This 5-minute savory tofu is a versatile tofu steak you can enjoy on salad, toast, sandwiches, or stir-fry.
It is my go-to method for cooking tofu this is tasty and savory, with strong umami flavor on the outside, supporting a yummy-tender inside.Jump to Recipe
I especially enjoy savory tofu on a nice piece of well-made sourdough toast, along with mayonnaise, Fabanaise (egg-free mayo made from chickpea water), or pesto.
You could also add a slice of cheese and spinach for extra protein and texture if you like.
On salads, I will typically slice my steaks into strips and serve it as a topping, like chicken.
Leftover tofu stores quickly and easily in the fridge for about 3 days. Keep it in a ziplock, plastic wrap, or a reusable container.
Even if you don’t think you like tofu. Trust me! You’ll change your mind, and perhaps thank me for this easy, tasty, savory tofu recipe.
The recipe was a gift from a traveller I hosted at my home for a couple weeks. She was vegetarian, and this was her go-to for quick protein.
It was a very long time ago, but I remember being amazed by how quick and easy it was to transform a flavorless slab of tofu into an enticing, flavor-packed steak substitute.
Ever-so-versatile savory tofu
What I love is the versatility of this recipe.
I recommend using balsamic vinegar and soy sauce as base ingredients, but you can always substitute the balsamic with any vinegar, or citrus juice, such as lemon, lime, or orange.
Lemon zest is nice too for a sour flavor. Soy sauce can be replaced with Tamari, Braggs, or any kind of savory brown sauce you have, such as Worcestershire.
Instead of the cilantro, you could use any fresh herb—such as basil, oregano, tarragon, thyme, parsley—or none at all.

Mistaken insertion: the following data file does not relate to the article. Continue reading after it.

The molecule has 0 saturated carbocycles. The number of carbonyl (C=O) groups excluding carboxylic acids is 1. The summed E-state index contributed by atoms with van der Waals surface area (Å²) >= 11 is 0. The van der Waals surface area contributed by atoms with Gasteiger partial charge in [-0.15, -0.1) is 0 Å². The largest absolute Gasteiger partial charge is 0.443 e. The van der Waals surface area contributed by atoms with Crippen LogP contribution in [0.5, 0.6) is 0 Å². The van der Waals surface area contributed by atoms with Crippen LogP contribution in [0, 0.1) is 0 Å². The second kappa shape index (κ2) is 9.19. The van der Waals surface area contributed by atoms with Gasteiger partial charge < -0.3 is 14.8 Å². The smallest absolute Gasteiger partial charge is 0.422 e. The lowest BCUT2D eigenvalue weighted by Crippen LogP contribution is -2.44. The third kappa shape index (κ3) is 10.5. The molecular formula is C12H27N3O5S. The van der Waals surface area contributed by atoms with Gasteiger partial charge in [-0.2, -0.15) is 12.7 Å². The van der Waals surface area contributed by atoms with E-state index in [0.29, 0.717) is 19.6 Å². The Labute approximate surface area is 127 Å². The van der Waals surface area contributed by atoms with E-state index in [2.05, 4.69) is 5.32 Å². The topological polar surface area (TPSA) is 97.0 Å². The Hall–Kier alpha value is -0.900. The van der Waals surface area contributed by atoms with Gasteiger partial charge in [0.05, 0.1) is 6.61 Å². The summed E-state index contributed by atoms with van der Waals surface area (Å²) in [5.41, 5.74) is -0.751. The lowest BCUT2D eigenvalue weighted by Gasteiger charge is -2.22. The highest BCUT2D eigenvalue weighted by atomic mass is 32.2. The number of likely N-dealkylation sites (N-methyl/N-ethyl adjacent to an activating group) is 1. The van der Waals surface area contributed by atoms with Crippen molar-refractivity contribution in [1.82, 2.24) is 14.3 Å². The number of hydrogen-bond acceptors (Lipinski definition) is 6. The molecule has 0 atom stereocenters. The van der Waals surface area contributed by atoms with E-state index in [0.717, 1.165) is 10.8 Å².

If you don’t have fresh herbs, you can try dried herbs of the same, or an herbs de Provence mix. A little black pepper, chili pepper, cayenne pepper, or jalapeño would add some spiciness, too, if you like.
Personally, I love the grassy flavor of cilantro, but I understand not everyone likes cilantro. By the way, cilantro is absolutely amazing with eggs, but that is, of course, another post.
Before you get started, I’d like to address briefly the issue of soy. There are many myths out there that soy isn’t healthy, but these are easily clarified with some important knowledge.
First, be sure to always buy organic tofu. About 90 percent of the soy grown in the United States is genetically modified, and I generally advise staying away from GMO foods as much as possible. Certified organic tofu will never be GMO.
Avoid any health claims, like high-protein, etc. Tofu is extremely nutritious and it doesn't need any extra health claims. What you want is tofu made with safe, traditional practices. This article from Eden Foods explains why traditional practices matter.
Second, tofu is a fermented product, which greatly increases its health properties versus unfermented soy beans. It is the unfermented beans that pose some health risks due to anti-nutrients and such.
Apparently soy was popularized only during the Chou dynasty in China (1134-246 BC) after the process of fermenting soybeans was discovered.
So go ahead and enjoy tofu once in a while. I sure do! This recipe will make it a no-brainer for a quick, nutritious dinner or snack!
Best tofu to buy
Many people ask me which tofu they should trust and buy.
My answer is to make sure that you choose organic first, since soy is a highly genetically modified crop. When you purchase certified organic you can be assured it isn't genetically modified.
The next thing I say is to choose a local, small-batch brand, and look into that company's philosophy and processing practices. Knowing your producer is always the most important when selecting a quality product.
For a nationally available brand, I recommend Hodo Foods tofu, as I have looked into their processing practices, and they are doing a great job.
5-Minute Savory Tofu (You’ll Thank Me for This)
Helpful Kitchen Tools:
- medium skillet
- 15 ounce package of firm organic tofu
- 1 tablespoon olive oil
- 2 ½ tablespoons balsamic vinegar
- 2 ½ tablespoons soy sauce
- 1-2 tablespoons fresh cilantro or coriander leaf, chopped
- Slice tofu into slabs about ½-inch thick. Heat olive oil in a large skillet. The skillet should be large enough to hold all the tofu in one layer. Heat oil on medium heat. Place tofu slices in the skillet and cover evenly with balsamic vinegar and soy sauce. Let it cook for a couple minutes, give the pan a shake. Sprinkle on the cilantro, cook another minute, and then flip each piece of tofu.
- You should see the tofu has started to brown on the first side. Continue to sauté, shaking the pan periodically, until most of the liquid has evaporated. Turn the tofu again and add more browning to the first side. When is done, both sides should be browned, and full of flavor.